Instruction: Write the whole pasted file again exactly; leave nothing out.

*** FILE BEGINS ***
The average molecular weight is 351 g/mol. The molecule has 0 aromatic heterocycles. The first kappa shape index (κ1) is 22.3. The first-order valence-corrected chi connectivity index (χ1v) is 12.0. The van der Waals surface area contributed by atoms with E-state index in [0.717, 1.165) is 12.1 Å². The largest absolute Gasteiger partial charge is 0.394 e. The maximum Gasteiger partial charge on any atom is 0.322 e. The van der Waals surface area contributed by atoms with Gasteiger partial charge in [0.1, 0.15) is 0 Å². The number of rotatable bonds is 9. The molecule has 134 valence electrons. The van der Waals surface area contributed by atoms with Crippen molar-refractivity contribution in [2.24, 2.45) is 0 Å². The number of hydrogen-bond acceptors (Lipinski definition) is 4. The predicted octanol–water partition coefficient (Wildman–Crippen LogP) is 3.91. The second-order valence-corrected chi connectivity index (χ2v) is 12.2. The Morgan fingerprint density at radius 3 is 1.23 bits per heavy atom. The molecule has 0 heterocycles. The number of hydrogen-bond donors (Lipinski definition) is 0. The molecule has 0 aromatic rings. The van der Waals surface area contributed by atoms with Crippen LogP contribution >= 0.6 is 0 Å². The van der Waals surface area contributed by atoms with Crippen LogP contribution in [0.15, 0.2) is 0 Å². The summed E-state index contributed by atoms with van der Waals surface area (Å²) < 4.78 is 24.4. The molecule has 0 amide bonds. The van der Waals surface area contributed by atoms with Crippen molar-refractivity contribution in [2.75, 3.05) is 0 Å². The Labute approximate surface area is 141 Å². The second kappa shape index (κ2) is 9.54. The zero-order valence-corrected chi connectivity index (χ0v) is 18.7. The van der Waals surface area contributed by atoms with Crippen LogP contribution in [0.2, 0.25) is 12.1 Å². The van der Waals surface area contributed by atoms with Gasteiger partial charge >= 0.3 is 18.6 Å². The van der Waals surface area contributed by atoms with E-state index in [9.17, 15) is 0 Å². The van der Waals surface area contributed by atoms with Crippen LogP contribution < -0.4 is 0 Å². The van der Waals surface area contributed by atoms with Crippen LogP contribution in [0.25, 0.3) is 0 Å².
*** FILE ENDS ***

The average molecular weight is 351 g/mol. The molecule has 0 aromatic heterocycles. The first kappa shape index (κ1) is 22.3. The first-order valence-corrected chi connectivity index (χ1v) is 12.0. The van der Waals surface area contributed by atoms with E-state index in [0.717, 1.165) is 12.1 Å². The largest absolute Gasteiger partial charge is 0.394 e. The maximum Gasteiger partial charge on any atom is 0.322 e. The van der Waals surface area contributed by atoms with Gasteiger partial charge in [0.1, 0.15) is 0 Å². The number of rotatable bonds is 9. The molecule has 134 valence electrons. The van der Waals surface area contributed by atoms with Crippen molar-refractivity contribution in [2.24, 2.45) is 0 Å². The number of hydrogen-bond acceptors (Lipinski definition) is 4. The predicted octanol–water partition coefficient (Wildman–Crippen LogP) is 3.91. The second-order valence-corrected chi connectivity index (χ2v) is 12.2. The Morgan fingerprint density at radius 3 is 1.23 bits per heavy atom. The molecule has 0 heterocycles. The number of hydrogen-bond donors (Lipinski definition) is 0. The molecule has 0 aromatic rings. The van der Waals surface area contributed by atoms with Crippen LogP contribution >= 0.6 is 0 Å². The van der Waals surface area contributed by atoms with Crippen LogP contribution in [0.15, 0.2) is 0 Å². The summed E-state index contributed by atoms with van der Waals surface area (Å²) < 4.78 is 24.4. The molecule has 0 amide bonds. The van der Waals surface area contributed by atoms with Crippen molar-refractivity contribution in [2.75, 3.05) is 0 Å². The Labute approximate surface area is 141 Å². The second kappa shape index (κ2) is 9.54. The zero-order valence-corrected chi connectivity index (χ0v) is 18.7. The van der Waals surface area contributed by atoms with Crippen LogP contribution in [0.2, 0.25) is 12.1 Å². The van der Waals surface area contributed by atoms with Gasteiger partial charge >= 0.3 is 18.6 Å². The van der Waals surface area contributed by atoms with E-state index in [9.17, 15) is 0 Å². The van der Waals surface area contributed by atoms with Crippen LogP contribution < -0.4 is 0 Å². The van der Waals surface area contributed by atoms with Crippen LogP contribution in [0.25, 0.3) is 0 Å².